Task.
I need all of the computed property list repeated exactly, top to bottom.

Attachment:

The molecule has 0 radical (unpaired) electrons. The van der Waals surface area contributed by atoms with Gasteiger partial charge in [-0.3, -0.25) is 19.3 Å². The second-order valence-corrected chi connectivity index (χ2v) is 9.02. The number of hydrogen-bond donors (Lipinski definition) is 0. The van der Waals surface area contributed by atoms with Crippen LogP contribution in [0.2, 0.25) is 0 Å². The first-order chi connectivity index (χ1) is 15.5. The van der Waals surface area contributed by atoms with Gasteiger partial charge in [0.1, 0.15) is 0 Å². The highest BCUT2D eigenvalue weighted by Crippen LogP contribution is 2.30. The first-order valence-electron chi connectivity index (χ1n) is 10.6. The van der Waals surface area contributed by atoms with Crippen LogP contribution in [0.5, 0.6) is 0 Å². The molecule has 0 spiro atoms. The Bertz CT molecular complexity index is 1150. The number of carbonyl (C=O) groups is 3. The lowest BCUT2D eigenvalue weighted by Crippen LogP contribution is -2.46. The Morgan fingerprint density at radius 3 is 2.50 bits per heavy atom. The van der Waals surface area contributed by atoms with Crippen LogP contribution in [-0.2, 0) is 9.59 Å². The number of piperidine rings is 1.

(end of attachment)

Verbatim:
The molecule has 0 radical (unpaired) electrons. The van der Waals surface area contributed by atoms with Gasteiger partial charge in [-0.3, -0.25) is 19.3 Å². The second-order valence-corrected chi connectivity index (χ2v) is 9.02. The number of hydrogen-bond donors (Lipinski definition) is 0. The van der Waals surface area contributed by atoms with Crippen LogP contribution in [0.2, 0.25) is 0 Å². The first-order chi connectivity index (χ1) is 15.5. The van der Waals surface area contributed by atoms with Gasteiger partial charge in [0.1, 0.15) is 0 Å². The highest BCUT2D eigenvalue weighted by Crippen LogP contribution is 2.30. The first-order valence-electron chi connectivity index (χ1n) is 10.6. The van der Waals surface area contributed by atoms with Crippen LogP contribution in [0.5, 0.6) is 0 Å². The molecule has 0 spiro atoms. The Bertz CT molecular complexity index is 1150. The number of carbonyl (C=O) groups is 3. The lowest BCUT2D eigenvalue weighted by Crippen LogP contribution is -2.46. The Morgan fingerprint density at radius 3 is 2.50 bits per heavy atom. The van der Waals surface area contributed by atoms with Crippen LogP contribution in [-0.2, 0) is 9.59 Å². The number of piperidine rings is 1.